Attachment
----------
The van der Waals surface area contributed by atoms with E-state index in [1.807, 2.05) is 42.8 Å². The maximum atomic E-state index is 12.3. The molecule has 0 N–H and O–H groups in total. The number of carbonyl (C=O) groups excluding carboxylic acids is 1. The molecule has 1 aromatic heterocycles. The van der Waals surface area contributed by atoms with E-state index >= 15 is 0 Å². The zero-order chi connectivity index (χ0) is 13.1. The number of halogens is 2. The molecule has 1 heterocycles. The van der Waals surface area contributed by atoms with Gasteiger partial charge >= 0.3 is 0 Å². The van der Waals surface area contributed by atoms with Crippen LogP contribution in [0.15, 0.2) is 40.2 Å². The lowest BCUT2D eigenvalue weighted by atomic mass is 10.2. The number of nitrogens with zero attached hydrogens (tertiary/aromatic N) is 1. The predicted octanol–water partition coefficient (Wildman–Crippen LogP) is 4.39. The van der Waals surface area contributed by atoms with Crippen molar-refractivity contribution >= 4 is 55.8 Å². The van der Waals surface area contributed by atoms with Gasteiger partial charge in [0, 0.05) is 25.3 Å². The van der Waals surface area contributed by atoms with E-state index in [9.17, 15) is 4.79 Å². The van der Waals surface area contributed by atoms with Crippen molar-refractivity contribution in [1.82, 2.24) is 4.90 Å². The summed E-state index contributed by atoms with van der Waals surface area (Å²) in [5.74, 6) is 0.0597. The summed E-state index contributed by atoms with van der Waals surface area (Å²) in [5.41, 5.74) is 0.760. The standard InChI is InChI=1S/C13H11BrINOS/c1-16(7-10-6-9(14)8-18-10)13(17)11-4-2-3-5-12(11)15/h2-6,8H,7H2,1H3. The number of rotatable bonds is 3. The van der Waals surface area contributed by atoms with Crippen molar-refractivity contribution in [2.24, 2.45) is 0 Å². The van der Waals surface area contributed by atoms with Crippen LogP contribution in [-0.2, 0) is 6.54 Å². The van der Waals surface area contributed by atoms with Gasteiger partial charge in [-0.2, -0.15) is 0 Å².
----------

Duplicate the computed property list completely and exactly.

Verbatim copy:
The van der Waals surface area contributed by atoms with E-state index in [1.807, 2.05) is 42.8 Å². The maximum atomic E-state index is 12.3. The molecule has 0 N–H and O–H groups in total. The number of carbonyl (C=O) groups excluding carboxylic acids is 1. The molecule has 1 aromatic heterocycles. The van der Waals surface area contributed by atoms with E-state index >= 15 is 0 Å². The zero-order chi connectivity index (χ0) is 13.1. The number of halogens is 2. The molecule has 1 heterocycles. The van der Waals surface area contributed by atoms with Gasteiger partial charge >= 0.3 is 0 Å². The van der Waals surface area contributed by atoms with Crippen LogP contribution in [0.15, 0.2) is 40.2 Å². The lowest BCUT2D eigenvalue weighted by atomic mass is 10.2. The number of nitrogens with zero attached hydrogens (tertiary/aromatic N) is 1. The predicted octanol–water partition coefficient (Wildman–Crippen LogP) is 4.39. The van der Waals surface area contributed by atoms with Crippen molar-refractivity contribution >= 4 is 55.8 Å². The van der Waals surface area contributed by atoms with Gasteiger partial charge in [0, 0.05) is 25.3 Å². The van der Waals surface area contributed by atoms with E-state index in [9.17, 15) is 4.79 Å². The van der Waals surface area contributed by atoms with Crippen molar-refractivity contribution in [1.82, 2.24) is 4.90 Å². The summed E-state index contributed by atoms with van der Waals surface area (Å²) in [5.74, 6) is 0.0597. The summed E-state index contributed by atoms with van der Waals surface area (Å²) in [5.41, 5.74) is 0.760. The standard InChI is InChI=1S/C13H11BrINOS/c1-16(7-10-6-9(14)8-18-10)13(17)11-4-2-3-5-12(11)15/h2-6,8H,7H2,1H3. The number of rotatable bonds is 3. The van der Waals surface area contributed by atoms with Crippen molar-refractivity contribution in [2.24, 2.45) is 0 Å². The van der Waals surface area contributed by atoms with Crippen LogP contribution in [-0.2, 0) is 6.54 Å². The van der Waals surface area contributed by atoms with Gasteiger partial charge in [-0.2, -0.15) is 0 Å².